What the biffo between Weatherill and Frydenberg really means

“Ten years of brutal, opportunistic politics has left this nation with no credible energy policy.”

The money quote from Jay Weatherill’s outburst was this:

    “Josh Frydenberg was humiliated back in December. We were working with him to introduce an emissions intensity scheme. He knows that. It was well advanced. It was about to happen. Coal interests in the federal Coalition government basically cut him down before he even had a couple of hours explaining it.”

That was highlighted in Paul Bongiorno’s piece in The Saturday Paper. Bongiorno goes on to say:

    Ten years of brutal, opportunistic politics has left this nation with no credible energy policy. We are now seeing climate change denialism preventing any rational path to achieve the goal of net zero emissions by 2050. That’s a bipartisan target that Australia – under the Turnbull government – signed up to in Paris. It’s just 33 years away. Investors get it, and they are unwilling to put their money into coal-fired power stations that have a 40-year horizon to turn a profitable dollar.

    Resources Minister Matt Canavan, a Queensland National, is pushing hard in the opposite direction. He is arguing for taxpayers’ funds to build a new “high-intensity low-emissions” coal-fired power station. And he is not talking about carbon capture and storage, but championing the oxymoron of “clean coal” – basically a technology that delivers 70 per cent dirty emissions rather than 100 per cent. Gas delivers 50 per cent and renewables zero.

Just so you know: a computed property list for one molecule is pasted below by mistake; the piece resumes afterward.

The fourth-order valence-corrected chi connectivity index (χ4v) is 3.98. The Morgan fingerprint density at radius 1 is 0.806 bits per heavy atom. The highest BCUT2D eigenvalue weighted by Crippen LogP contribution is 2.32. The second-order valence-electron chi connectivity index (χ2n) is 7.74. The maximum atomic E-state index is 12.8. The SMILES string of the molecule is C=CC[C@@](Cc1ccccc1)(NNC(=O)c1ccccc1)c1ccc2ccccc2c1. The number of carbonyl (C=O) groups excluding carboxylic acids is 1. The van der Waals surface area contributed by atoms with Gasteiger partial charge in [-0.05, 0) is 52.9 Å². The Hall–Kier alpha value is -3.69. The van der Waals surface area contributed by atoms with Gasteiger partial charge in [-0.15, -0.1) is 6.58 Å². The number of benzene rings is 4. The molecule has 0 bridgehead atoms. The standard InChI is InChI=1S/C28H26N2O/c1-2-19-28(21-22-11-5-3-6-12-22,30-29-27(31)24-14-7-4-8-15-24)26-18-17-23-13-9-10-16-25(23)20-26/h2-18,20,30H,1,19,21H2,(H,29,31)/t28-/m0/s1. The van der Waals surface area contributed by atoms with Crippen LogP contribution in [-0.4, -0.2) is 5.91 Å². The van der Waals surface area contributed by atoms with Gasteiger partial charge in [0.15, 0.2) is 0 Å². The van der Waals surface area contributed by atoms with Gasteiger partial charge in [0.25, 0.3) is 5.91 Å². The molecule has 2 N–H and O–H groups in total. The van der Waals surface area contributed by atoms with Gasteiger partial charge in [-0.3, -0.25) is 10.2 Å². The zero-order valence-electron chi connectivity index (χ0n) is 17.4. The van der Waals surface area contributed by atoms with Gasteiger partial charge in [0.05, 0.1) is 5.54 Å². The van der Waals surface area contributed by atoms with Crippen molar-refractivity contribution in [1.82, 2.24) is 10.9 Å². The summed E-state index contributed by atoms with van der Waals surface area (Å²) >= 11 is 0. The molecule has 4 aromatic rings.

For the record here’s what happened at the launch of a project organised by AGL where 1000 Adelaide homes with solar and batteries were being linked to form what is touted as the world’s largest virtual power station, with 5MW capacity. The Feds chipped in $5 million from ARENA, an outfit Abbott tried to destroy, save by Clive Palmer, as I recall.

Some of the links were provided by readers of this blog.

This ABC video at The Guardian shows how Frydenberg goaded Weatherill mercilessly about how the folly SA policies on renewables had caused mayhem and blackouts, boasted about the Snowy scheme for pumped hydro, and said the states and the Commonwealth need to co-operate. You can see the steam coming out of Weatherill’s ears, then he is asked by a reporter whether he finds this all a bit galling.

Media coverage by and large missed the bollocking from Frydenberg, and largely framed the event as an unprovoked attack by Weatherill. Media Watch said “Last Thursday South Australian Premier Jay Weatherill barged into Energy Minister Josh Frydenberg’s press conference with the clear intention of ambushing him”. Mark Kenny headlines Weatherill gatecrashing the press conference, although Weatherill did have an invitation, albeit late. These charactaristisations are, I think, misleading.

The fairest account probably goes to the ABC, where this exchange began the whole thing:

    “Isn’t this all a little bit awkward?”